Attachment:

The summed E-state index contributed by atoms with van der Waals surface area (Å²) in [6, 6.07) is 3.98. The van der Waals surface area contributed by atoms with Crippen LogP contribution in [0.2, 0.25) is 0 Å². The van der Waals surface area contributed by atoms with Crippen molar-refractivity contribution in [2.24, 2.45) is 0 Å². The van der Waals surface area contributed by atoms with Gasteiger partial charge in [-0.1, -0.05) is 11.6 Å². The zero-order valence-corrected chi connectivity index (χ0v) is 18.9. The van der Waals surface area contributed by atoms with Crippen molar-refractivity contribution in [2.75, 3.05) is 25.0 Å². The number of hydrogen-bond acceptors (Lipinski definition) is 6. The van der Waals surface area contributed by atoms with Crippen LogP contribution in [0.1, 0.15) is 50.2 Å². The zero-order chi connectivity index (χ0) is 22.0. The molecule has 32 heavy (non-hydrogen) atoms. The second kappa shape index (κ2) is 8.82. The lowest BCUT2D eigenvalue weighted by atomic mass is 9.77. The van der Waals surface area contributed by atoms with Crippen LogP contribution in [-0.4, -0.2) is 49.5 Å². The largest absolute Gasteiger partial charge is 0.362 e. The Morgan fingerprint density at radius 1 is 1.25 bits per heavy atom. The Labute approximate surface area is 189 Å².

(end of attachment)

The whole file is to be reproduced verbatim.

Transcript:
The summed E-state index contributed by atoms with van der Waals surface area (Å²) in [6, 6.07) is 3.98. The van der Waals surface area contributed by atoms with Crippen LogP contribution in [0.2, 0.25) is 0 Å². The van der Waals surface area contributed by atoms with Crippen molar-refractivity contribution in [2.24, 2.45) is 0 Å². The van der Waals surface area contributed by atoms with Gasteiger partial charge in [-0.1, -0.05) is 11.6 Å². The zero-order valence-corrected chi connectivity index (χ0v) is 18.9. The van der Waals surface area contributed by atoms with Crippen molar-refractivity contribution in [2.75, 3.05) is 25.0 Å². The number of hydrogen-bond acceptors (Lipinski definition) is 6. The van der Waals surface area contributed by atoms with Crippen LogP contribution in [0.1, 0.15) is 50.2 Å². The zero-order chi connectivity index (χ0) is 22.0. The molecule has 32 heavy (non-hydrogen) atoms. The second kappa shape index (κ2) is 8.82. The lowest BCUT2D eigenvalue weighted by atomic mass is 9.77. The van der Waals surface area contributed by atoms with Crippen LogP contribution in [-0.4, -0.2) is 49.5 Å². The largest absolute Gasteiger partial charge is 0.362 e. The Morgan fingerprint density at radius 1 is 1.25 bits per heavy atom. The Labute approximate surface area is 189 Å².